Researchers observed germline mutations in pancreatic cancer susceptibility genes among patients with pancreatic cancer who did not have significant family history of the disease, according to study results.

Inherited gene mutations in BRCA2, ATM, PALB2, CDKN2A, PRSS1, STK11, MLH1 and MSH2 are known to contribute to pancreatic cancer in patients with familial pancreatic cancer.

However, the extent to which these deleterious mutations contribute to risk in those without a family history had not been well known.

To define the prevalence of these germline mutations in patients without a family history, Michael Goggins, MD, professor of pathology, medicine and oncology at The Johns Hopkins University School of Medicine, director of the pancreatic cancer early detection laboratory and attending physician in medicine in the division of gastroenterology and hepatology at The Johns Hopkins Hospital, and colleagues sequenced 32 genes in DNA from normal tissue from 854 patients with pancreatic ductal adenocarcinoma. Researchers compared these findings with those from 288 patients with other pancreatic and periampullary neoplasms and 51 patients with non-neoplastic diseases who underwent pancreatic resection between 2000 and 2015.

“There is considerable potential clinical utility to identifying a germline susceptibility gene in a patient with pancreatic cancer,” Goggins and colleagues wrote. “Mutation carriers with pancreatic cancer may have more options for personalized medicine directed against the genetic drivers of their cancer, and their family members may benefit from cancer screening and cancer prevention strategies for pancreatic and extrapancreatic cancers. Relatives of patients with apparently sporadic pancreatic cancer are at increased risk for mortality from other cancers.”

Overall, 33 (3.9%; 95% CI, 3-5.8) of the patients with pancreatic cancer harbored deleterious germline mutations. These included 31 mutations implicated in familial pancreatic cancer risk: BRCA2 (n = 12), ATM (n = 10), BRCA1 (n = 3), PALB2 (n = 2), MLH1 (n = 2), CDKN2A (n = 1) and TP53 (n = 1).

Patients who harbored these genes had a significantly younger age at diagnosis than patients without an identifiable susceptibility gene mutation (60.8 years ± 10.6 vs. 65.1 years ± 10.1; P = .03).

Two patients harbored mutations in candidate pancreatic cancer susceptibility genes BUB1B and BUB3.

Three additional patients harbored deleterious mutations in another cancer susceptibility gene — CDH1, RAD51D or RAD51B — all of which have uncertain significance for pancreatic cancer.

Eighty-two percent of patients with deleterious germline mutations had a family history of other cancers, but only five patients (15%) had family history that suggested familial cancer syndrome. Eighteen of the 33 mutation carriers had a first- or second-degree relative with breast cancer, six had a family history of prostate cancer, three had a family history of ovarian cancer and only three had a family history of pancreatic cancer.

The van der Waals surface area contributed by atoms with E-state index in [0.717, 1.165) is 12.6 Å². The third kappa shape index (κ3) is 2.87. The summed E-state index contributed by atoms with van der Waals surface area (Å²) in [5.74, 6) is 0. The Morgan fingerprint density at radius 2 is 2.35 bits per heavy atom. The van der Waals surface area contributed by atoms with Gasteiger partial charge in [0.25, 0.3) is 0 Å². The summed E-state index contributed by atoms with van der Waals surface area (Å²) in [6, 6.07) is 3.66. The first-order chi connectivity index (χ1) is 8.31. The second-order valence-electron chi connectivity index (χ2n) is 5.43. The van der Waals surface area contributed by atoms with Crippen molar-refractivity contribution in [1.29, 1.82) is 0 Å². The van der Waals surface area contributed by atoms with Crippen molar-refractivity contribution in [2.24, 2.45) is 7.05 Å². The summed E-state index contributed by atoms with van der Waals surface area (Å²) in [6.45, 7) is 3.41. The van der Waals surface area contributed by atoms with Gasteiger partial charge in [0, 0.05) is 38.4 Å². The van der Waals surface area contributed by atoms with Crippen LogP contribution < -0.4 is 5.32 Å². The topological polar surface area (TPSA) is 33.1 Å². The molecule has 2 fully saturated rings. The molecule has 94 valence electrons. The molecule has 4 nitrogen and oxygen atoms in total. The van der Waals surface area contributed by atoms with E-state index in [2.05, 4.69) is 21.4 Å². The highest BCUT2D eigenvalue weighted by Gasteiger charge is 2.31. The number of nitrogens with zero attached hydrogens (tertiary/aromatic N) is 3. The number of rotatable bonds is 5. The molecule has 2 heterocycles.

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In comparison, 117 of the 818 patients (14.3%) without a germline mutation had a family history of pancreatic cancer.

Significantly fewer patients with diagnoses other than pancreatic ductal adenocarcinoma had an identifiable deleterious germline mutation (n = 5 of 339; 1.5%; P = .02). All five of these patients had another malignancy, including cholangiocarcinoma, renal cell carcinoma with pancreatic metastasis, duodenal gastrointestinal stromal tumor and lymphoma.

Researchers identified no deleterious mutations in any other of the other disease control cases.

The substantial finding of deleterious germline mutations in susceptibility genes in apparently sporadic pancreatic cancer could justify routine gene screening in all patients with the disease, according to the researchers.

“However, offering widespread genetic testing for patients with pancreatic cancer has significant challenges, not the least being that patients should undergo genetic counseling before and after such testing to provide understanding and reassurance and to avoid harm,” the researchers wrote. “Unfortunately, there are not enough genetic counselors to provide this service.

“Because cancer genetics risk assessment is not a routine component of pancreatic cancer care, it would be valuable to undertake studies to determine the benefits and challenges of incorporating risk assessment and gene testing into routine pancreatic cancer practice,” they added. – by Alexandra Todak

Disclosure s: Goggins reports he has patents with Myriad Genetics. Other researchers also report patents with Myriad Genetics, one researcher reports a leadership role with miDIAGNOSTICS, and one researcher owns stock in 22nd Century Group.